So once again the marvellous AGO has surprised me!
I stepped in for a member’s preview of the Patti Smith photography exhibit and ended up doing a wonderful guided “
Designed for sight impaired folk this tour gives you a chance to touch some of the sculpture noticeably two definitive Rodin pieces and partially “sense” a clay sculpture of Count Robert de Montesquieo-Fezensac by Prince Paolo Troubetsky.
We approach Rodin’s huge 7ft cast bronze figure of Adam.
Even as a sighted person closing your eyes to feel beneath your hands ; the creation ;that was Rodin’s original depiction of Adam is powerful stuff.-he full-onn touching experience only marginally reduced by thenecessity of wearing purple plastic gloves .
This is indeed a unique experience/privilege as ordinarily and obviously you are not anle to ;”touch” anything in the museum.
So with your eyes tightly shut, listen to the guide tell the stories behind these figures and rely upon your sense of touch to experience art in a whole new dimension.
;Is ;it cold or warm? – clue – it is bronze cast.
“Walk” your hands over the musculature of his arms – the attitude of each upper limb borrowed from Michelangelo art (see below) – both smooth and rough under your fingers, this dichotomy due to the fact that Rodin was not afraid to leave evidence of the bronze caste process AND
Rodin himself was visually challenged so the fine detail his present and fashionable in the sculptures of his contemporaries is not present – he was criticised heavily for this ;trait during his lifetime – ;but there is ;detail enough to be able to trace the human form simply by using the hands
Run your hands up the neck over the stretched and contorted sinews; if you can’t see, you would most certainly be able to feel the angst, the twisted contortion of Adam’s pose.
So to those arms!
The right Arm alludes to Micelangelo’s “The Creation of Man” in the Sistine Chapel fresco and
Left arm directly lifted from the dead Christ of the Pita in the Cathedral of Florence – Michelangelo..
So now a physical exercise: try putting yourself into that exact position. It’s a bit like trying to position yourself ;into ;the twisted, ;shoulders front, feet and head in profile stance of an ancient Egyptian figure in a tomb painting – virtually impossible. ; ;Rodin managed to conevy the whole passage of life in one sculpure – the figure has been ;framed by the beginning and end of life in.a pose that suggests a “shooting” upwards from the moment of birth with the torture of life in between and then the contorted ;agony of dying;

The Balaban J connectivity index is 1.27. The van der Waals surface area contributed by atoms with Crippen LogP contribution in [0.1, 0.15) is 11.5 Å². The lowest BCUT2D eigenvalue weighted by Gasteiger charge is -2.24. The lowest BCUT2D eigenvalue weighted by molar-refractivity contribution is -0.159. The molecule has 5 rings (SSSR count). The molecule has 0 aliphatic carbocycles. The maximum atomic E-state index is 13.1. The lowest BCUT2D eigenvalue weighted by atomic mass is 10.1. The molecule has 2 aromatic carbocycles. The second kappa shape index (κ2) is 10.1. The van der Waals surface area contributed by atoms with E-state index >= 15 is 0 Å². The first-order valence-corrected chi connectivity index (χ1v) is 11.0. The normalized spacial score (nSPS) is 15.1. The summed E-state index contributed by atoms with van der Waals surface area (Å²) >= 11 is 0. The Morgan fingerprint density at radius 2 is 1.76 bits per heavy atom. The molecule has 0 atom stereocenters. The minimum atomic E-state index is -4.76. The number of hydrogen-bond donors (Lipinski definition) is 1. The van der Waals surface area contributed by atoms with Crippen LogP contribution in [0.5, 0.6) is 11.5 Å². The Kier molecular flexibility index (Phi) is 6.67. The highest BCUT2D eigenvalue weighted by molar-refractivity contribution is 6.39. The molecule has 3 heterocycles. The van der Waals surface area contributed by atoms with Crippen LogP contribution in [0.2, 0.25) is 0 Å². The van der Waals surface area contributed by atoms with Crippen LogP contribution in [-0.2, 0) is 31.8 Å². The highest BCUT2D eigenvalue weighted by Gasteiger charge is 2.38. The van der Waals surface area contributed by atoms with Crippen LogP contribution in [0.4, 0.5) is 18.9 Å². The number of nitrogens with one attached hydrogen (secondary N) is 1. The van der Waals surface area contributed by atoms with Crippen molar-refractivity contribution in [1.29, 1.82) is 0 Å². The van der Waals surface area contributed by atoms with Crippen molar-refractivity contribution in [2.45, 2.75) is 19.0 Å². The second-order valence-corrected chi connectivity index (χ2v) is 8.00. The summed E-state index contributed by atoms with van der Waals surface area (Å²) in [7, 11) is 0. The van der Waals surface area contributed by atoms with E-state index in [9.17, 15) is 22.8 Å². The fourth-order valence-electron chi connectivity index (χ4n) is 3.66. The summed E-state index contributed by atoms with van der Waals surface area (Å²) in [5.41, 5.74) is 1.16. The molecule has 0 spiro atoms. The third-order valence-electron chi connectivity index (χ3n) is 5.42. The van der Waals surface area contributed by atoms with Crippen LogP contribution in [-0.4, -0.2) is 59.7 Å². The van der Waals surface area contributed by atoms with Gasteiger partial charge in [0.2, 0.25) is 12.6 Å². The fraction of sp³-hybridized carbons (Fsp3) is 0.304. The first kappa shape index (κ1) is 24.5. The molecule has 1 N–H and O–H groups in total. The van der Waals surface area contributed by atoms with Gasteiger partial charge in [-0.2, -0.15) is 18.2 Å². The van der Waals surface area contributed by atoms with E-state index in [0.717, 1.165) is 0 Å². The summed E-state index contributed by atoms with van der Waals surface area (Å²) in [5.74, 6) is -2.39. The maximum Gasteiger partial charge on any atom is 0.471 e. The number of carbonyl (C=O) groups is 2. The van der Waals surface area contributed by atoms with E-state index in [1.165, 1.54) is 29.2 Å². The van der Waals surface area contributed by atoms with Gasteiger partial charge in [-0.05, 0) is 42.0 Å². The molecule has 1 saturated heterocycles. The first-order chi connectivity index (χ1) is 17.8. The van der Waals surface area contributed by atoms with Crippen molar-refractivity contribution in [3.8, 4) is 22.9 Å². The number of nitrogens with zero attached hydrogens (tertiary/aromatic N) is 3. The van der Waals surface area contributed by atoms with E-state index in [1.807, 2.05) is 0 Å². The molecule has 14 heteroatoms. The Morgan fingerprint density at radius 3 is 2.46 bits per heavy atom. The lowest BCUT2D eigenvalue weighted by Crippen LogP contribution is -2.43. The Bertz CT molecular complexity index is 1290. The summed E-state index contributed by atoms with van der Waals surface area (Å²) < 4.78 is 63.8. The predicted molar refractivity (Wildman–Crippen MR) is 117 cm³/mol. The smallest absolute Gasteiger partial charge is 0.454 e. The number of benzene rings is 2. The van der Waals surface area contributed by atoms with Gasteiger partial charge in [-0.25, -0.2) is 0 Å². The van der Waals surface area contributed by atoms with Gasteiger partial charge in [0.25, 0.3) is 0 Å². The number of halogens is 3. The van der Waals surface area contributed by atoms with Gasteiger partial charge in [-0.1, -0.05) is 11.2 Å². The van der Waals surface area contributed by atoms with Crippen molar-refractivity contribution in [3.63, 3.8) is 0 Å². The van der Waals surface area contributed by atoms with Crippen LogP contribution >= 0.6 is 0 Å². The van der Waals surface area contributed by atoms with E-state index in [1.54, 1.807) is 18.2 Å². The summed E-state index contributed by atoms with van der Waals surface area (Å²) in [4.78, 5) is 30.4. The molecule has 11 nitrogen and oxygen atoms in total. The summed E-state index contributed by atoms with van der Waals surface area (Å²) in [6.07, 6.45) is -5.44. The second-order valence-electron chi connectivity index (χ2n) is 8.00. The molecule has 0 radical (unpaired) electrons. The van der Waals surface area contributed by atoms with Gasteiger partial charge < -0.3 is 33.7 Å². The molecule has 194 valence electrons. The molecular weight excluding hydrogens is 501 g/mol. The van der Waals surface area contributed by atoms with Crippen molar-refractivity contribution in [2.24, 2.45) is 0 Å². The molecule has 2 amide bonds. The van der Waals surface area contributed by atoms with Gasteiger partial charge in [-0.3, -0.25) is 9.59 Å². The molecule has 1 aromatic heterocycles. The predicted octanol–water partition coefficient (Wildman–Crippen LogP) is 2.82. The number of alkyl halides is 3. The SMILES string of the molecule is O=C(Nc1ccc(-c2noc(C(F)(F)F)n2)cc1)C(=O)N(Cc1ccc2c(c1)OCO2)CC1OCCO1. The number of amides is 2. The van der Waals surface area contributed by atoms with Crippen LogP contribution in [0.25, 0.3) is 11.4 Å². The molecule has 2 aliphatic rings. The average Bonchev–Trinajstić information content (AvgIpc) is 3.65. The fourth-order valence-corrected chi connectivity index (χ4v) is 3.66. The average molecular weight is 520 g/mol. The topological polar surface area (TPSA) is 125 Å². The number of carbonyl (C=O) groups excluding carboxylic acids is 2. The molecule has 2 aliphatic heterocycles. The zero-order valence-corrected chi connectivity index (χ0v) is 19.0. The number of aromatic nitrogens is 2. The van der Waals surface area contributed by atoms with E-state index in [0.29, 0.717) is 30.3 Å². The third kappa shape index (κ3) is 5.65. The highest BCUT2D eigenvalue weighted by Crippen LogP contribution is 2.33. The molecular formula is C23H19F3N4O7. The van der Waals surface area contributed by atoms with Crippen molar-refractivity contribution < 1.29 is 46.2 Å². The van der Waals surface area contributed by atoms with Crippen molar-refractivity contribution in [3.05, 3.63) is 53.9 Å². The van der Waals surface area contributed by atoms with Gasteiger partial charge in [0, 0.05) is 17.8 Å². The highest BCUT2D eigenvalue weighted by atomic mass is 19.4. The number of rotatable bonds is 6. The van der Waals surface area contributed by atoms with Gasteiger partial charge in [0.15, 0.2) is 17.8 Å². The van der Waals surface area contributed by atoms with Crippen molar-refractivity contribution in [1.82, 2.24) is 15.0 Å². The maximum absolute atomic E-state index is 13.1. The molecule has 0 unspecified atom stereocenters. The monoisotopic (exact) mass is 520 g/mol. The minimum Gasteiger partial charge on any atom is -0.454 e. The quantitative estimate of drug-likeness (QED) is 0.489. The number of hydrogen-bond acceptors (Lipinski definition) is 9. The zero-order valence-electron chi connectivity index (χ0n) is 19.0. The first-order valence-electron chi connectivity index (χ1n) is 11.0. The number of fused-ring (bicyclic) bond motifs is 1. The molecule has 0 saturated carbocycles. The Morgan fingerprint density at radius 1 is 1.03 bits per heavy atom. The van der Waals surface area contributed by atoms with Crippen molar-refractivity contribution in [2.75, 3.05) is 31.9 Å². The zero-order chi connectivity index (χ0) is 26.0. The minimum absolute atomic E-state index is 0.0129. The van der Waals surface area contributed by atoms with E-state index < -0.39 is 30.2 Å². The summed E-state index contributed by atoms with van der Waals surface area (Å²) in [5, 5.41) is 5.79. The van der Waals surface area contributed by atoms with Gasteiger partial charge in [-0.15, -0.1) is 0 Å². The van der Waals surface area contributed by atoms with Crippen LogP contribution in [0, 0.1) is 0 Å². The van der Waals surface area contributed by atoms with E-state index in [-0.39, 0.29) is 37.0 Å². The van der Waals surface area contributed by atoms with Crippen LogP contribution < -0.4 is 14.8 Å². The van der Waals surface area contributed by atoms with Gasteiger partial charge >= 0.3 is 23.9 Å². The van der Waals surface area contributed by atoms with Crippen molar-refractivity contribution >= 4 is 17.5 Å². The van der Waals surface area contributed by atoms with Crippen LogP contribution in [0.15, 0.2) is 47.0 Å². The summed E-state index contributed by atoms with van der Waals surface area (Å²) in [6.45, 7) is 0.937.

Now you need your eyes or your hands again ;- look at/feel feet and hands – huge and out of proportion- Rodin’s nod to depicting the humanity of his figures and a bit of a trademark.
Notice the green patina – this was often achieved by urinating on the freshly cast bronze!!!!
Over to a more modest size bronze also based on Adam.
Much smaller and famously known throughout the world as “the Thinker” but this was never the meaning attached by Rodin to the sculpture. He ;was commissioned by the Directorate of Fine Arts in Paris to create a massive scene of “Dante’s Inferno” which was to be the “welcoming” structure/gate for ;a new Decoratif ;Arts Museum. ;The museum never materialised. even though Rodin had worked on and off on pieces for it until his death. The product of his life’s work can be found in the Musee Rodin in Paris.
He had several variously sized casts made of this sculpture; one was for his tomb; one is in the Detroit Institure for the Arts and one in Paris
Back in the AGO we ere also treated to vivid and detailed descriptions of other artworks in the European Gallery (where the Rodins are situated) – so that if you were sight- impaired you could build a minds-eye view if what the docent was describing.
The “tour” then took us ; on a “through the ages” quest visiting connecting artworks -mainly depictions of Christ‘s Crucifixtion in order to explore the Church’s obsession – during the Romanesque, Gothic and Renaissance ages – with making the artistic allegorical connection between Christ and Adam in the artworks of the time.
Over and Ou